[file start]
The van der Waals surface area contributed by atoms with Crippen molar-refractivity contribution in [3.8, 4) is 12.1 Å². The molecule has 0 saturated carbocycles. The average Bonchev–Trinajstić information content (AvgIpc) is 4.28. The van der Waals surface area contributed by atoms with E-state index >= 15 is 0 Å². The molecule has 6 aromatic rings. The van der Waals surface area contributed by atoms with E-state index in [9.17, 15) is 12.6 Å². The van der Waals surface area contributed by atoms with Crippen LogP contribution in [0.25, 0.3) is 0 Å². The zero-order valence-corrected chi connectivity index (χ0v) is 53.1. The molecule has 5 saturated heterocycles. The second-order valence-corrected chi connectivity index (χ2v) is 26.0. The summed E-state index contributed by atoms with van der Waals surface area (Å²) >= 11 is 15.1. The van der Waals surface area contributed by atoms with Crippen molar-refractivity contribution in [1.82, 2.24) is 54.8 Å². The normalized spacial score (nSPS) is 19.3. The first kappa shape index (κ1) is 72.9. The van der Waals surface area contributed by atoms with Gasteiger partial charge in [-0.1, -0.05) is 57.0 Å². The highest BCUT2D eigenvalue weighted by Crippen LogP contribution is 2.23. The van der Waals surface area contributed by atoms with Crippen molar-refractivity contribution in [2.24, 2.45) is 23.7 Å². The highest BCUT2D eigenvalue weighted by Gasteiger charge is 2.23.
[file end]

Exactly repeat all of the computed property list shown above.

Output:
The van der Waals surface area contributed by atoms with Crippen molar-refractivity contribution in [3.8, 4) is 12.1 Å². The molecule has 0 saturated carbocycles. The average Bonchev–Trinajstić information content (AvgIpc) is 4.28. The van der Waals surface area contributed by atoms with E-state index >= 15 is 0 Å². The molecule has 6 aromatic rings. The van der Waals surface area contributed by atoms with E-state index in [9.17, 15) is 12.6 Å². The van der Waals surface area contributed by atoms with Crippen LogP contribution in [0.25, 0.3) is 0 Å². The zero-order valence-corrected chi connectivity index (χ0v) is 53.1. The molecule has 5 saturated heterocycles. The second-order valence-corrected chi connectivity index (χ2v) is 26.0. The summed E-state index contributed by atoms with van der Waals surface area (Å²) >= 11 is 15.1. The van der Waals surface area contributed by atoms with Crippen molar-refractivity contribution in [1.82, 2.24) is 54.8 Å². The normalized spacial score (nSPS) is 19.3. The first kappa shape index (κ1) is 72.9. The van der Waals surface area contributed by atoms with Gasteiger partial charge in [-0.1, -0.05) is 57.0 Å². The highest BCUT2D eigenvalue weighted by Crippen LogP contribution is 2.23. The van der Waals surface area contributed by atoms with Crippen molar-refractivity contribution in [2.24, 2.45) is 23.7 Å². The highest BCUT2D eigenvalue weighted by Gasteiger charge is 2.23.